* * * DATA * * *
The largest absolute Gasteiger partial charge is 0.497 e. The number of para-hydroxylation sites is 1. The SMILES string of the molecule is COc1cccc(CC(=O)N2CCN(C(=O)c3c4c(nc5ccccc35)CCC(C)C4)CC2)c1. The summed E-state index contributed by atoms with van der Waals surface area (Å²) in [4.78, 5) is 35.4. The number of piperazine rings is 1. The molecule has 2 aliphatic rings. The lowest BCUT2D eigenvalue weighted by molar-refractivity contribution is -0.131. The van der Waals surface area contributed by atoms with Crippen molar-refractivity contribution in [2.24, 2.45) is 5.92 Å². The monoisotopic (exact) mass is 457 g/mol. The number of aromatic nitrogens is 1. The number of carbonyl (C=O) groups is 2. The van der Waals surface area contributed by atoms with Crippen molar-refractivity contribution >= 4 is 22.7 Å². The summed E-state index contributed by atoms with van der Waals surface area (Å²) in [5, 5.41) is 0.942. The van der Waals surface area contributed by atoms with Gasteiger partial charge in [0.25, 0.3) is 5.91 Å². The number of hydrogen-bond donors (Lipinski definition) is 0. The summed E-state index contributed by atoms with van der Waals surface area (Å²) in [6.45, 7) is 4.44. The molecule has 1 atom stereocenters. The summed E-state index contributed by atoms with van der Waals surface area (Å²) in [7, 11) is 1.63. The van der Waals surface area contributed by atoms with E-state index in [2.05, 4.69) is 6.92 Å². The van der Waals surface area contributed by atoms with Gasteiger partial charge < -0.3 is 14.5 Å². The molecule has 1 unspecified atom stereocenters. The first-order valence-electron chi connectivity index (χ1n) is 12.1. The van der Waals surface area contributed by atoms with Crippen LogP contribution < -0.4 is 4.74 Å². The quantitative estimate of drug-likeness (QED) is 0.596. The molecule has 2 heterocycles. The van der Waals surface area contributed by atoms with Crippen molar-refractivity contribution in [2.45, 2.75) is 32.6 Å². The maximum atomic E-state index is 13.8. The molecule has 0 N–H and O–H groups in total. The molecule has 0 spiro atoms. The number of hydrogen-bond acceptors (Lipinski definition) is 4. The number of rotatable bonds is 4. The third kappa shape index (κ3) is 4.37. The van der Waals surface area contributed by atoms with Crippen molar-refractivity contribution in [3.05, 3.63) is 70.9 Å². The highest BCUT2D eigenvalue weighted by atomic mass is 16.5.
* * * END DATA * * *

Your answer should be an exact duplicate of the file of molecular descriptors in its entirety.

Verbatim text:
The largest absolute Gasteiger partial charge is 0.497 e. The number of para-hydroxylation sites is 1. The SMILES string of the molecule is COc1cccc(CC(=O)N2CCN(C(=O)c3c4c(nc5ccccc35)CCC(C)C4)CC2)c1. The summed E-state index contributed by atoms with van der Waals surface area (Å²) in [4.78, 5) is 35.4. The number of piperazine rings is 1. The molecule has 2 aliphatic rings. The lowest BCUT2D eigenvalue weighted by molar-refractivity contribution is -0.131. The van der Waals surface area contributed by atoms with Crippen molar-refractivity contribution in [2.24, 2.45) is 5.92 Å². The monoisotopic (exact) mass is 457 g/mol. The number of aromatic nitrogens is 1. The number of carbonyl (C=O) groups is 2. The van der Waals surface area contributed by atoms with Crippen molar-refractivity contribution >= 4 is 22.7 Å². The summed E-state index contributed by atoms with van der Waals surface area (Å²) in [5, 5.41) is 0.942. The van der Waals surface area contributed by atoms with Gasteiger partial charge in [0.25, 0.3) is 5.91 Å². The number of hydrogen-bond donors (Lipinski definition) is 0. The summed E-state index contributed by atoms with van der Waals surface area (Å²) in [6.45, 7) is 4.44. The molecule has 1 atom stereocenters. The summed E-state index contributed by atoms with van der Waals surface area (Å²) in [7, 11) is 1.63. The van der Waals surface area contributed by atoms with E-state index in [2.05, 4.69) is 6.92 Å². The van der Waals surface area contributed by atoms with Gasteiger partial charge < -0.3 is 14.5 Å². The molecule has 1 unspecified atom stereocenters. The first-order valence-electron chi connectivity index (χ1n) is 12.1. The van der Waals surface area contributed by atoms with Crippen LogP contribution < -0.4 is 4.74 Å². The quantitative estimate of drug-likeness (QED) is 0.596. The molecule has 2 heterocycles. The van der Waals surface area contributed by atoms with Crippen molar-refractivity contribution in [2.45, 2.75) is 32.6 Å². The maximum atomic E-state index is 13.8. The molecule has 0 N–H and O–H groups in total. The molecule has 0 spiro atoms. The number of hydrogen-bond acceptors (Lipinski definition) is 4. The number of rotatable bonds is 4. The third kappa shape index (κ3) is 4.37. The van der Waals surface area contributed by atoms with Crippen molar-refractivity contribution in [3.05, 3.63) is 70.9 Å². The highest BCUT2D eigenvalue weighted by atomic mass is 16.5.